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Abstract. The problem of evaluating the dominant eigenvalue of real matrices using Monte Carlo numerical methods is considered. Three almost optimal Monte Carlo algorithms are presented: { Direct Monte Carlo algorithm (DMC) for calculating the largest eigenvalue of a matrix A. The algorithm uses iterations with the given matrix. { Resolvent Monte Carlo algorithm (RMC) for calculating the smallest or the largest eigenvalue. The algorithm uses Monte Carlo iterations with the resolvent matrix and includes parameter controlling the rate of convergence; { Inverse Monte Carlo algorithm (IMC) for calculating the smallest eigenvalue. The algorithm uses iterations with inverse matrix. Numerical tests are performed for a number of large sparse test matrices using MPI on a cluster of workstations. 1
c © de Gruyter Fast GPUbased reuse of paths in radiosity
"... Abstract. We present in this paper a GPUbased strategy that allows a fast reuse of paths in the context of shooting random walk applied to radiosity. Given an environment with diffuse surfaces, we aim at computing a basis of n radiosity solutions, corresponding to n lightsource positions. Thanks t ..."
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Abstract. We present in this paper a GPUbased strategy that allows a fast reuse of paths in the context of shooting random walk applied to radiosity. Given an environment with diffuse surfaces, we aim at computing a basis of n radiosity solutions, corresponding to n lightsource positions. Thanks to the reuse, paths originated at each of the positions are used to also distribute power from every other position. The visibility computations needed to make possible the reuse of paths are drastically accelerated using graphic hardware, resulting in a theoretical speedup factor of n with regard to the computation of the independent solutions. Our contribution has application to the fields of interior design, animation, and videogames.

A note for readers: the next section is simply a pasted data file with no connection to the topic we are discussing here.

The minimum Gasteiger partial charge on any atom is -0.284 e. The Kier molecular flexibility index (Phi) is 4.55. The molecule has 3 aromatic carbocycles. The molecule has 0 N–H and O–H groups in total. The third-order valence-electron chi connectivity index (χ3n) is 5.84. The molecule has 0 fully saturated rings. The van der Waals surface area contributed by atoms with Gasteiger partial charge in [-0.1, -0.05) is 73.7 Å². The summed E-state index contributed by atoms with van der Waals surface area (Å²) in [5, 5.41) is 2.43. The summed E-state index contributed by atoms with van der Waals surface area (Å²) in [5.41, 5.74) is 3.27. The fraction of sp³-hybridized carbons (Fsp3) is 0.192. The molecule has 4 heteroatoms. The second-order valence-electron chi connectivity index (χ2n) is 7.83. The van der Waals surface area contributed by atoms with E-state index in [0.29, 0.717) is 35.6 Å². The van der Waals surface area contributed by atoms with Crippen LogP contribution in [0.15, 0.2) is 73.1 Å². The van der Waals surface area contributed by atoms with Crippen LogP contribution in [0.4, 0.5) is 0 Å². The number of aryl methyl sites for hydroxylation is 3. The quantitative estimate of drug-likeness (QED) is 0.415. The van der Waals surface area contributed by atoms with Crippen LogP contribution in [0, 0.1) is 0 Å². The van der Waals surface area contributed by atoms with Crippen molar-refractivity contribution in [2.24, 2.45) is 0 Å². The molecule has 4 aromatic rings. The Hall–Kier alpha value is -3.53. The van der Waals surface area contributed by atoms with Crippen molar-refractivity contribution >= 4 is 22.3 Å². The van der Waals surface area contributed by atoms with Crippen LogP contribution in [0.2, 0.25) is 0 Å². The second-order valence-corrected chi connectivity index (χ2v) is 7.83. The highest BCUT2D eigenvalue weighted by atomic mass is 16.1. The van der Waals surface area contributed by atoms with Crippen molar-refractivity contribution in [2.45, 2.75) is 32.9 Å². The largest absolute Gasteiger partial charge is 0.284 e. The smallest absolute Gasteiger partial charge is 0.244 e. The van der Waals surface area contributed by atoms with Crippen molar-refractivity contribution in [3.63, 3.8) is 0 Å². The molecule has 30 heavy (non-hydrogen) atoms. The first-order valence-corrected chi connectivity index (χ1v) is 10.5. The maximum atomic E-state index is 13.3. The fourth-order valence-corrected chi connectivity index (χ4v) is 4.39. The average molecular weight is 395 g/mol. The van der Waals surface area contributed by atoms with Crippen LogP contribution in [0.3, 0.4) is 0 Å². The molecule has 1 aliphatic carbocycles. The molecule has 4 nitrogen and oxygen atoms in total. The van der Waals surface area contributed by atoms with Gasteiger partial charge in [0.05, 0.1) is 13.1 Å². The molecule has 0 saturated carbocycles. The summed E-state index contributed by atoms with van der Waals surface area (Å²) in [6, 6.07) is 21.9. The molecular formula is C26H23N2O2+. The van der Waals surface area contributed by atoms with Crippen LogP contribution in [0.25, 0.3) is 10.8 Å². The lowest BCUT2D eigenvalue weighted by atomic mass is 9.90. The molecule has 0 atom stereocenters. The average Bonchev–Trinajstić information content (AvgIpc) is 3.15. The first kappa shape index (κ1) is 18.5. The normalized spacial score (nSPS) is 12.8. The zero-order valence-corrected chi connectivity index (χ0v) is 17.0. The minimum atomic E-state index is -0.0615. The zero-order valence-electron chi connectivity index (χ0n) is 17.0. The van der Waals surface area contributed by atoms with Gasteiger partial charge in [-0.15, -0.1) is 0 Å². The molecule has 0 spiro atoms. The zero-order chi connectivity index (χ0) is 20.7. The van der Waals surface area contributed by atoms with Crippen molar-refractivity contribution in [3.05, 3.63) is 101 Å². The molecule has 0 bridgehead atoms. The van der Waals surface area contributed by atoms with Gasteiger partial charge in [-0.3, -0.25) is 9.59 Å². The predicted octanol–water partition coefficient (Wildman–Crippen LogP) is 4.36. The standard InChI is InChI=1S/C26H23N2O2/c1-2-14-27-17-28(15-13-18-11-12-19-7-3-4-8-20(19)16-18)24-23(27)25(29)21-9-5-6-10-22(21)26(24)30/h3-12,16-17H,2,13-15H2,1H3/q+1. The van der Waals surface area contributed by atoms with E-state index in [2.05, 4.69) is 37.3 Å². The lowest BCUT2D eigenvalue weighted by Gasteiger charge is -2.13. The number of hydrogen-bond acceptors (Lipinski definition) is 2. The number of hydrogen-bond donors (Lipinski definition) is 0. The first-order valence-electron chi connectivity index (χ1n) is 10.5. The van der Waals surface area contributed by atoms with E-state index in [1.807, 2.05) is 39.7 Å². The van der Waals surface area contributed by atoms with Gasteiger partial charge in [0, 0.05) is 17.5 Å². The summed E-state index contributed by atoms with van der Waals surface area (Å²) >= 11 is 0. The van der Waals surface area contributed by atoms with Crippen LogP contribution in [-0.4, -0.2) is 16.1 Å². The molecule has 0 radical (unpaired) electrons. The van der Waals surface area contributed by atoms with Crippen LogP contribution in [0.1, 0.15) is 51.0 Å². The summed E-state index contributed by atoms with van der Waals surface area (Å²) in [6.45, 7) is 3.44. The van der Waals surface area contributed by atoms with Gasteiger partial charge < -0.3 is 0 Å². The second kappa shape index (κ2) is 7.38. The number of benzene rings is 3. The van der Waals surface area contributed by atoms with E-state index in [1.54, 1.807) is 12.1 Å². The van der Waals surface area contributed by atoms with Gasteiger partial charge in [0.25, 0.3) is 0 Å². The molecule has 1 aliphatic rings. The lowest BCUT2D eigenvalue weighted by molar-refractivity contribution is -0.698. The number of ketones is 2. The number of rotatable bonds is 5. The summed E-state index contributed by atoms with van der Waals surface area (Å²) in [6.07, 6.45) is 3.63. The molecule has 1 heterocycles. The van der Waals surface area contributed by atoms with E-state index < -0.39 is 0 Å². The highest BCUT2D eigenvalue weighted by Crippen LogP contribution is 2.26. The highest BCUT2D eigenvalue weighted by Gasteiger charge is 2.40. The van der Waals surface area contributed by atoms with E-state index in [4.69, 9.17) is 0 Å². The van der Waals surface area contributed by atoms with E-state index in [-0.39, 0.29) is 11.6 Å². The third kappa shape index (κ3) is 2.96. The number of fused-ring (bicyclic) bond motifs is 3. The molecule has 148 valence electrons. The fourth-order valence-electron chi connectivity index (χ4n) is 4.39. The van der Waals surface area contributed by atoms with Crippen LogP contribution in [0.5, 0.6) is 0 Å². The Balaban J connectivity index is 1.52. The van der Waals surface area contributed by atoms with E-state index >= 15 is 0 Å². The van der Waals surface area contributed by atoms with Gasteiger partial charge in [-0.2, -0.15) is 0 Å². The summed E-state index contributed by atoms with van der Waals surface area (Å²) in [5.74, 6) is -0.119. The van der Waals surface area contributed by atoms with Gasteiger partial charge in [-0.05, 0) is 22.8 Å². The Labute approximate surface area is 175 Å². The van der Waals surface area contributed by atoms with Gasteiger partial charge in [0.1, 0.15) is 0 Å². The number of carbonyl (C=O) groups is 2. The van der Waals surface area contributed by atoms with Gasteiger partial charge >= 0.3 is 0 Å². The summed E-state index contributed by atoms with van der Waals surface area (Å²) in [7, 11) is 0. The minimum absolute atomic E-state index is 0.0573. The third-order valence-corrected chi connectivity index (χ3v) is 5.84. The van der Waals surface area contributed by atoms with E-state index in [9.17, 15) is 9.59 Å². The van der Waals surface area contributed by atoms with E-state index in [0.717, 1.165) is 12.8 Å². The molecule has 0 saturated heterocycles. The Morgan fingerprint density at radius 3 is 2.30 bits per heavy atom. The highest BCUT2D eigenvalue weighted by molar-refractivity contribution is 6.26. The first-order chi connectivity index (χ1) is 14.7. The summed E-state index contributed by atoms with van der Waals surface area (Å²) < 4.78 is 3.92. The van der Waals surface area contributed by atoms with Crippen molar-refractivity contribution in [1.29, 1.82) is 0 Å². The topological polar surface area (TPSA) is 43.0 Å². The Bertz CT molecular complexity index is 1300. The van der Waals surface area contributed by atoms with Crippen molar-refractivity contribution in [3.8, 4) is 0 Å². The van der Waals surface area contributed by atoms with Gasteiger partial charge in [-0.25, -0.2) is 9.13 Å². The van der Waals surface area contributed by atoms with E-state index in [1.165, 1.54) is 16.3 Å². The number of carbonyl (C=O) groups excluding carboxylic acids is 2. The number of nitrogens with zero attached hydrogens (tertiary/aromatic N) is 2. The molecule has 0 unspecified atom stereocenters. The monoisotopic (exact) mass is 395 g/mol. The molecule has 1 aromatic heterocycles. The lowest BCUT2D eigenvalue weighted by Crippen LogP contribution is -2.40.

Improving the Quality of Aggregation using data
"... (Thèse de doctorat en cotutelle) to obtain the DOCTORAT de l'UNIVERSITE DE LILLE 1 and ..."
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(Thèse de doctorat en cotutelle) to obtain the DOCTORAT de l'UNIVERSITE DE LILLE 1 and
UNC is an Equal Opportunity / Affirmative Action Institution. ON ACCELERATING MONTE CARLO TECHNIQUES FOR SOLVING LARGE SYSTEMS OF EQUATIONS
"... This paper is concerned with ways of incorporating current Monte Carlo techniques for solving large linear systems [hereinafter referredto as "plain Monte Carlo"PMC] in accelerative schemes and other numerical techniques for more rapidly solving both linear and nonlinear systems. ..."
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This paper is concerned with ways of incorporating current Monte Carlo techniques for solving large linear systems [hereinafter referredto as "plain Monte Carlo"PMC] in accelerative schemes and other numerical techniques for more rapidly solving both linear and nonlinear systems.